IMG_4457 The best boulder we saw, and although this had good rock, it lacked the features and holds for good hard bouldering.
We found mountain lion tracks, a big horn sheep skull with horns, and the recently shed skin of six foot snake. All of this tempered the lack of good bouldering.
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We continued our day by hiking down river a bit, found nothing and turned back.
Driving out with still some daylight, I suggested a quick trip to a small boulder near Rye, Colorado. Brian was psyched and we scampered down the faint path. The boulder sits in near a small wash and has nearly perfect sandstone. We cleaned up the one obvious hard line and went to work. Darkness fell and it had been a long day. We refined our beta under the florescent glow of our headlamps. I climbed it first and Brian finished it soon after. I named it Clandestine and we agreed it was probably V10.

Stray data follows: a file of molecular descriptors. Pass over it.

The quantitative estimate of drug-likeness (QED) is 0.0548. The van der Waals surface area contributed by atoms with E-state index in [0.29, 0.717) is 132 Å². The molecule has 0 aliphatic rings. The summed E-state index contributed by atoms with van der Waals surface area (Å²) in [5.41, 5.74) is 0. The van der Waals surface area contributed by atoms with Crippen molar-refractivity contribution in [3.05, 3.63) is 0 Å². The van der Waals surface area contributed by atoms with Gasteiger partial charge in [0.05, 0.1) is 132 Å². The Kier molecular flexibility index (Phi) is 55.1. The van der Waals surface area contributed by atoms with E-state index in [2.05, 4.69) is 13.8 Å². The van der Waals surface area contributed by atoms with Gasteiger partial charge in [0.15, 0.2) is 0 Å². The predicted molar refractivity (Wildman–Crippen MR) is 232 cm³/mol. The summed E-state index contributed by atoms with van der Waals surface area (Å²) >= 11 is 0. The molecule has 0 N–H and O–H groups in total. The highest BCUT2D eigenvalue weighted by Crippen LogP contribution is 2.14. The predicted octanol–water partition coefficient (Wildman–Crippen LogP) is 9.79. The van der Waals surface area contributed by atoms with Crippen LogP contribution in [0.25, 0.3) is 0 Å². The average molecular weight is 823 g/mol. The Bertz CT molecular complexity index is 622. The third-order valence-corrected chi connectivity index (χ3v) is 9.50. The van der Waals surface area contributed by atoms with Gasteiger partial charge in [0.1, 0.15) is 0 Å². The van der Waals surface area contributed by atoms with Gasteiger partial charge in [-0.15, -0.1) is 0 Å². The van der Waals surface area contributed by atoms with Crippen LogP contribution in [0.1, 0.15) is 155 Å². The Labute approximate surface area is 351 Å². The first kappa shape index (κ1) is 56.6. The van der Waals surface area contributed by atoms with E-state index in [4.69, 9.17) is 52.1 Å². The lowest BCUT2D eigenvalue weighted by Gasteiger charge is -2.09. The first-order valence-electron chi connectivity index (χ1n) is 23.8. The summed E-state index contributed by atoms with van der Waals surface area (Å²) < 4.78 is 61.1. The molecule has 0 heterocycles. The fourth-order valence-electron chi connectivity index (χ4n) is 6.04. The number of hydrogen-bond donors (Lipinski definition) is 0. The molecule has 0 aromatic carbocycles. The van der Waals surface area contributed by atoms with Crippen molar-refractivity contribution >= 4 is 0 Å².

IMG_4464Brian Capps sends Clandestine V10
These days provide so much motivation. Going out, having a great adventure in a new place, seeing beautiful scenery and signs of wildlife makes for an excellent day. We didn’t run into another person all day, and then putting up a new problem on great rock to top it off. For me, this kind of experience exemplifies many of things I enjoy about bouldering.
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13 Responses to “Apishapa”

  1. TK

    12. Apr, 2010

    Cool stuff…the power of GIS.

    The aerials from those mapping sites typically come from the NAIP (national ag imagery project), which are also available from the USDA for download. Currently in MT the aerials shown in GE and Bing are 2006, but 2009 imagery is available now for much of the western US…this will eventually be updated in GE and Bing, but it’s available now if you’re interested.